Saturday

Sep. 17, 2005

Arts Councils

by Gary Snyder

SATURDAY, 17 SEPTEMBER, 2005
Listen (RealAudio) | How to listen

Poem: "Arts Councils" by Gary Snyder, from Axe Handles. © Shoemaker & Hoard, Washington, DC. Reprinted with permission.

Arts Councils for Jacques Barzaghi

Because there is no art
There are artists

Because there are no artists
We need money

Because there is no money
We give

Because there is no we
There is art


Literary and Historical Notes:

It was on this day in 1787 at the State House in Philadelphia, the U.S. Constitution was completed and signed by a majority of delegates. It was written after fewer than 100 working days, and it began with the Preamble, "We the people of the United States, in order to form a more perfect union, establish justice, insure domestic tranquility, provide for the common defense, promote the general welfare, and secure the blessings of liberty to ourselves and our posterity, do ordain and establish this Constitution for the United States of America."


It's the birthday of poet William Carlos Williams, born in Rutherford, New Jersey (1883). He got his medical degree from the University of Pennsylvania in 1906. He did graduate work in pediatrics at the University of Leipzig. He settled down in Rutherford in 1910 and opened a medical practice. And while carrying on a busy practice in Rutherford, he became one of the great prolific writers. He's the author of novels, essays and plays, collections of stories, an autobiography, and many, many poems, including his famous epic poem Paterson, which came out in 1946.


It's the birthday of the short story writer Frank O'Connor, born in Cork, Ireland (1903). His birth name was Michael O'Donovan. Frank O'Connor said, "I was intended by God to be a painter, but I was very poor and pencil and paper were the cheapest. Music was out for that reason as well. Literature is the poor man's art."

He fought in the Irish Civil War and was imprisoned. He got a job at a library and started writing stories. He made his name with a short story called "Guests of a Nation," about a group of Irish soldiers who become friends with the British soldiers they are holding hostage, only to learn that those British hostages will be murdered. It came out in 1932.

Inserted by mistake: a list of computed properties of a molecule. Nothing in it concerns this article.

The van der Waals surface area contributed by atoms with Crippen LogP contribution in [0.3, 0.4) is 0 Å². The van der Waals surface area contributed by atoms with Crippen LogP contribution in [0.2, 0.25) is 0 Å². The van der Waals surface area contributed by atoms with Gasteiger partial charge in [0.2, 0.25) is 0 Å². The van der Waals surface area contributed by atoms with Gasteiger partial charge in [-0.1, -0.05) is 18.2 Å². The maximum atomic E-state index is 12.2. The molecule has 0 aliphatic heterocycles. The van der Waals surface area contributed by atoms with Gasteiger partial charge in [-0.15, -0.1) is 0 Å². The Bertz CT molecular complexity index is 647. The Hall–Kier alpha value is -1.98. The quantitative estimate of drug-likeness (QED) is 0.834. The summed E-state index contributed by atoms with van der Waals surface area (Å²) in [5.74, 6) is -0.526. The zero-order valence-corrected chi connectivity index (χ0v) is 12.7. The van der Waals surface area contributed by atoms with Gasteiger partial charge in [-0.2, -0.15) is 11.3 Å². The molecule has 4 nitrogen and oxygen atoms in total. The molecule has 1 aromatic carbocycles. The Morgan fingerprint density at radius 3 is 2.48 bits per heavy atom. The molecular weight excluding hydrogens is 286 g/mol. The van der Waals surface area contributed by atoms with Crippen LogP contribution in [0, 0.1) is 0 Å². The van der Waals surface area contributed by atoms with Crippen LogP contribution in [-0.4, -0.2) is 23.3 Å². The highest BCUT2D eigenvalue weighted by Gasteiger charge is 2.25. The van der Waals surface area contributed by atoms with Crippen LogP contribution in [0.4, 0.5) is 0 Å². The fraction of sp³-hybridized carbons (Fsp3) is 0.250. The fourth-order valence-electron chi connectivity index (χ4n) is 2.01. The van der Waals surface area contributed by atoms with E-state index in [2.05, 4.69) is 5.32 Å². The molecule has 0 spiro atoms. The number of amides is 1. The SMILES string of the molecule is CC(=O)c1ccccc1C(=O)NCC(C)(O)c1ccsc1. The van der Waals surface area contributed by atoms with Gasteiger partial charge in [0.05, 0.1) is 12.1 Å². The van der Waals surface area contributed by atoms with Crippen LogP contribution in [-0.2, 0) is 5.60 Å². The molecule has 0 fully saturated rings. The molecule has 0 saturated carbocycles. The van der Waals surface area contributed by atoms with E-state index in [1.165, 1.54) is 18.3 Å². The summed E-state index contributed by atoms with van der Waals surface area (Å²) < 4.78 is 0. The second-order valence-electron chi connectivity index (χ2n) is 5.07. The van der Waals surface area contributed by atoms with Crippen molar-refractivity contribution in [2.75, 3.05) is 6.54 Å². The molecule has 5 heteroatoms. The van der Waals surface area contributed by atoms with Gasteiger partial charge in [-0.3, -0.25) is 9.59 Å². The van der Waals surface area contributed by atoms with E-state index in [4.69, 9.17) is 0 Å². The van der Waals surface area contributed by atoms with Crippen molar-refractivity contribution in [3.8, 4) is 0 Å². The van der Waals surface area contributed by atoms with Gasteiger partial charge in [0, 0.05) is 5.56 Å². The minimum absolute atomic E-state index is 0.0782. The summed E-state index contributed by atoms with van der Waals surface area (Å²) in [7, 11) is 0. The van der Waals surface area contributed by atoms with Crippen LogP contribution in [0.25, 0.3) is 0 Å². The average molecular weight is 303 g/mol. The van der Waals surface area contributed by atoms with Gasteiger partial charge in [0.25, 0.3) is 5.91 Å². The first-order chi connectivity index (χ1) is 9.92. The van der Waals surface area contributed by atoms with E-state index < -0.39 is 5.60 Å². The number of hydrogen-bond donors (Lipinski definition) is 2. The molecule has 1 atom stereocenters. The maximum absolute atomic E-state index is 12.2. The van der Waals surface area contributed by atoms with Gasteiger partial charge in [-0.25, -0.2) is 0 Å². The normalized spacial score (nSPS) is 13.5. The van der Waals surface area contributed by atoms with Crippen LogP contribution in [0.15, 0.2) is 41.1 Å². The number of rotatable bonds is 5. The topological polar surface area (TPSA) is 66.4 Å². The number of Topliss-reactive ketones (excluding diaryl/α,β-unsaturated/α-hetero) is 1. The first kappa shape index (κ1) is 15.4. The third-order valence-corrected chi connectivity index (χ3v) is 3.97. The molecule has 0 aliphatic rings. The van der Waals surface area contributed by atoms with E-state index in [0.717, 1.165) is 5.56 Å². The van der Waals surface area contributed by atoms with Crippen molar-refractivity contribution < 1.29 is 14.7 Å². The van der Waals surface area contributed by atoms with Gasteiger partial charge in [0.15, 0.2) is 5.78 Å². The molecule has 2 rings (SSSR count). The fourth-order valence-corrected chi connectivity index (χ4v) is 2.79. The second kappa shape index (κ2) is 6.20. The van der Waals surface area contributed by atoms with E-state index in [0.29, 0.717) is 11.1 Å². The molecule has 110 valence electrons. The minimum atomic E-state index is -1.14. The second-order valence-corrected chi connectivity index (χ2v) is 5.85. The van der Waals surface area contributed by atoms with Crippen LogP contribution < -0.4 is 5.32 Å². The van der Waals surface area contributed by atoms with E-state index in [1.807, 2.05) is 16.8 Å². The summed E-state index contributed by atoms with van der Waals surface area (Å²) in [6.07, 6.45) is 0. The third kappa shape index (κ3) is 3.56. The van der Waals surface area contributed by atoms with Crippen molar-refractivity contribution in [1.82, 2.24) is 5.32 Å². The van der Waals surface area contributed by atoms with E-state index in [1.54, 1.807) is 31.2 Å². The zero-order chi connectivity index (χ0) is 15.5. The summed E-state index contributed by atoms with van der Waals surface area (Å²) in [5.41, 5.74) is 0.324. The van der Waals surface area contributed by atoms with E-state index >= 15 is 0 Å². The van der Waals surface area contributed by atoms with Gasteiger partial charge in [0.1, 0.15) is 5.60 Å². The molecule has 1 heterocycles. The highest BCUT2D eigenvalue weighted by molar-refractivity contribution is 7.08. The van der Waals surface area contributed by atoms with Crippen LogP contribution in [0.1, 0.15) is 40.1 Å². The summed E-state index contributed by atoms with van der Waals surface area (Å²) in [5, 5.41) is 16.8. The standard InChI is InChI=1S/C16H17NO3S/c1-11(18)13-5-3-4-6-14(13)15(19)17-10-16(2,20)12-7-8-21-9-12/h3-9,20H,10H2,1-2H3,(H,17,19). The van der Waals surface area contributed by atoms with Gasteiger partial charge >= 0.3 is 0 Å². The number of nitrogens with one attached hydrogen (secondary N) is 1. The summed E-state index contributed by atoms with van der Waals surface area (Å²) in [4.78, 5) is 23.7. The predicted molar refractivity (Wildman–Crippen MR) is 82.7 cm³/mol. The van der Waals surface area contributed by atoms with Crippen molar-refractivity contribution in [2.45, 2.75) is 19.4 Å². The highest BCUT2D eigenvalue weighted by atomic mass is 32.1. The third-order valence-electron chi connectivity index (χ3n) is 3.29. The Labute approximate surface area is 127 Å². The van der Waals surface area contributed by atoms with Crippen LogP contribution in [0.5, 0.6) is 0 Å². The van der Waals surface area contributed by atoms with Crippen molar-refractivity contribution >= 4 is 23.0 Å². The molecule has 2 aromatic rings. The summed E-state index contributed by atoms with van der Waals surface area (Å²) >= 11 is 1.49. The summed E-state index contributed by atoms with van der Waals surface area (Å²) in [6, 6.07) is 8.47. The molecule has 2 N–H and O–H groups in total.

He wrote many books of fiction, many of them banned in Ireland, so he moved to the United States where he published many of his short stories in the New Yorker magazine. His Collected Stories came out in 1981.


Be well, do good work, and keep in touch.®

 









«

»

  • “Writers end up writing stories—or rather, stories' shadows—and they're grateful if they can, but it is not enough. Nothing the writer can do is ever enough” —Joy Williams
  • “I want to live other lives. I've never quite believed that one chance is all I get. Writing is my way of making other chances.” —Anne Tyler
  • “Writing is a performance, like singing an aria or dancing a jig” —Stephen Greenblatt
  • “All good writing is swimming under water and holding your breath.” —F. Scott Fitzgerald
  • “Good writing is always about things that are important to you, things that are scary to you, things that eat you up.” —John Edgar Wideman
  • “In certain ways writing is a form of prayer.” —Denise Levertov
  • “Writing is a socially acceptable form of schizophrenia.” —E.L. Doctorow
  • “Writing is like driving at night in the fog. You can only see as far as your headlights, but you can make the whole trip that way.” —E.L. Doctorow
  • “Let's face it, writing is hell.” —William Styron
  • “A writer is someone for whom writing is more difficult than it is for other people.” —Thomas Mann
  • “Writing is 90 percent procrastination: reading magazines, eating cereal out of the box, watching infomercials.” —Paul Rudnick
  • “Writing is a failure. Writing is not only useless, it's spoiled paper.” —Padget Powell
  • “Writing is very hard work and knowing what you're doing the whole time.” —Shelby Foote
  • “I think all writing is a disease. You can't stop it.” —William Carlos Williams
  • “Writing is like getting married. One should never commit oneself until one is amazed at one's luck.” —Iris Murdoch
  • “The less conscious one is of being ‘a writer,’ the better the writing.” —Pico Iyer
  • “Writing is…that oddest of anomalies: an intimate letter to a stranger.” —Pico Iyer
  • “Writing is my dharma.” —Raja Rao
  • “Writing is a combination of intangible creative fantasy and appallingly hard work.” —Anthony Powell
  • “I think writing is, by definition, an optimistic act.” —Michael Cunningham
The Writer's Almanac on Facebook


The Writer's Almanac on Twitter

Subscribe to our daily newsletter for poems, prose and literary history every morning
An interview with Jeffrey Harrison at The Writer's Almanac Bookshelf
Current Faves - Learn more about poets featured frequently on the show
O, What a Luxury

Although he has edited several anthologies of his favorite poems, O, What a Luxury: Verses Lyrical, Vulgar, Pathetic & Profound forges a new path for Garrison Keillor, as a poet of light verse. Purchase O, What a Luxury »